We’ve gotten quite a few comments from fellow liveaboards and passers by about our little herb garden, in particular my bottles.  Opinion seems to be split 50/50 between “Wow, what a great idea, they’re coming along nicely” and “Won’t work, they’ll die, salt in the air will kill ’em, give up”. The latter just make us more determined to see our little garden thrive. True our plants haven’t been sailing yet, so maybe they’ll struggle, but we plan on hanging them on the towel racks in the head and keeping the others under the spray dodger while under way.  We think their odds of survival are good. So check back and watch our garden grow.




A Spot of Sunday Pressure Cleaning

Posted in: Living aboard on Sunday, October 14th, 2012

Sundays for many are days of rest, reflection and recuperation. Ha! Who needs that?

Sunday for me was a day for cleaning floors, granted they’re not very large floors, but i’ve discovered just as labour intensive. And what girl doesn’t like to have cleaning fun with a pressure sprayer?

As I’ve mentioned in previous posts our flooring consists of an odd shaped cut of carpet in a fetching shade of grey, above creaky wooden floor boards.  And although I vacuum it almost daily (some days I’m slack) I’m consistently shocked at the amount of crap filling up the little hand held vacuum cleaner I have.  Shocked and slightly disgusted, and maybe even a little secretly ashamed.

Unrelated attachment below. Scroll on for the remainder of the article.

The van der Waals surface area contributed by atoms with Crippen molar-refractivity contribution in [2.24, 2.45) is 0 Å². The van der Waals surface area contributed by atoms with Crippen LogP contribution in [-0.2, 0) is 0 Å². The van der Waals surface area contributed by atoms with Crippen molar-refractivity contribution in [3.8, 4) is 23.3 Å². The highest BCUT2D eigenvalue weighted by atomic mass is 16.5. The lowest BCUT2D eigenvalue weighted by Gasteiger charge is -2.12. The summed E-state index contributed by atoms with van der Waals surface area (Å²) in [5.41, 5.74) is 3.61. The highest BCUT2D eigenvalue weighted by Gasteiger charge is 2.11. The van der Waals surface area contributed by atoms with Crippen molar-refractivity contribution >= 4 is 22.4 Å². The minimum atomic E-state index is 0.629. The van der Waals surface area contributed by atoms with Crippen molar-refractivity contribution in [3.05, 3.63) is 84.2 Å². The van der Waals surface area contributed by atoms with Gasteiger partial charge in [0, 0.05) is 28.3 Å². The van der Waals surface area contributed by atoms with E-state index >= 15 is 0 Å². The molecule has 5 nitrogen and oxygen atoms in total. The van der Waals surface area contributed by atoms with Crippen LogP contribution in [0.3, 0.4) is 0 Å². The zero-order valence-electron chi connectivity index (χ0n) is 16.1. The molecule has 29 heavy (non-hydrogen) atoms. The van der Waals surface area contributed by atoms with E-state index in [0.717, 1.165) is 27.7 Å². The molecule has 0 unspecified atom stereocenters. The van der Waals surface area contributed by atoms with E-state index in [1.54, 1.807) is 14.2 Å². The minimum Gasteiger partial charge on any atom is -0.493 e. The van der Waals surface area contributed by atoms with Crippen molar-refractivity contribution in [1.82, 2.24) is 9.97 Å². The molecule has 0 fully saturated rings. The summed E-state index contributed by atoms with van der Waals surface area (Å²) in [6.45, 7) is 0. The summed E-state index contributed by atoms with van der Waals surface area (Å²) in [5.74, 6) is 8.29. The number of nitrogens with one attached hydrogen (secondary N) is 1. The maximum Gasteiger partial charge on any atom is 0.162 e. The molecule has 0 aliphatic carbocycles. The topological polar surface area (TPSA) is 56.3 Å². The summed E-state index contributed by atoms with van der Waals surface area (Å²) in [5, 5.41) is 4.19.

This is our lovely carpet in the shape of our floor space.

So while having a lovely hot shower this morning (where I do some of my best thinking) I thought why not give it a good going over with the pressure cleaner. And so our story begins.

By the time I got the pressure cleaner out of the car and back to the boat, both of the closest taps were being used.  Not to be deterred I negotiated extension lead and hose length to try and reach the third tap at the very end of our finger, only to fall a metre short, so close!.  I did a little jig of frustration with slightly more maturity than a two year old.  Just then the lovely gentleman from the cat next to the tap rescued me with the offer of his hose extension piece and hey presto I was ready to go. (of course not 5 minutes later one of the closer taps freed up, Murphy’s Law in action again!)

If I thought I was shocked and the vacuum cleaner payload of grit and dust,  then I was horrified at the colour of water that I was blasting off the carpet.  It was brown and it just kept coming! The two worst spots were where I stand at the sink and where we feed Fluffy.  I’m a little obsessive compulsive and would probably still be cleaning it now trying to make sure I got every last speck of dirt out if I hadn’t forced myself to stop, drop and walk away.  Pressure cleaners are loud and I was concerned I was disturbing peaceful Sunday afternoons all across the harbour.

While the carpet was outside drying I took the opportunity to scrub the floor boards inside which yielded another bucket of brown water. I don’t know where all this dirt and dust is coming from, surely we can’t be trekking it all inside. In all honesty this is the first exhaustive clean the flooring has had since we purchased the boat and moved in full time, so I guess it was bound to be dirty…so dirty.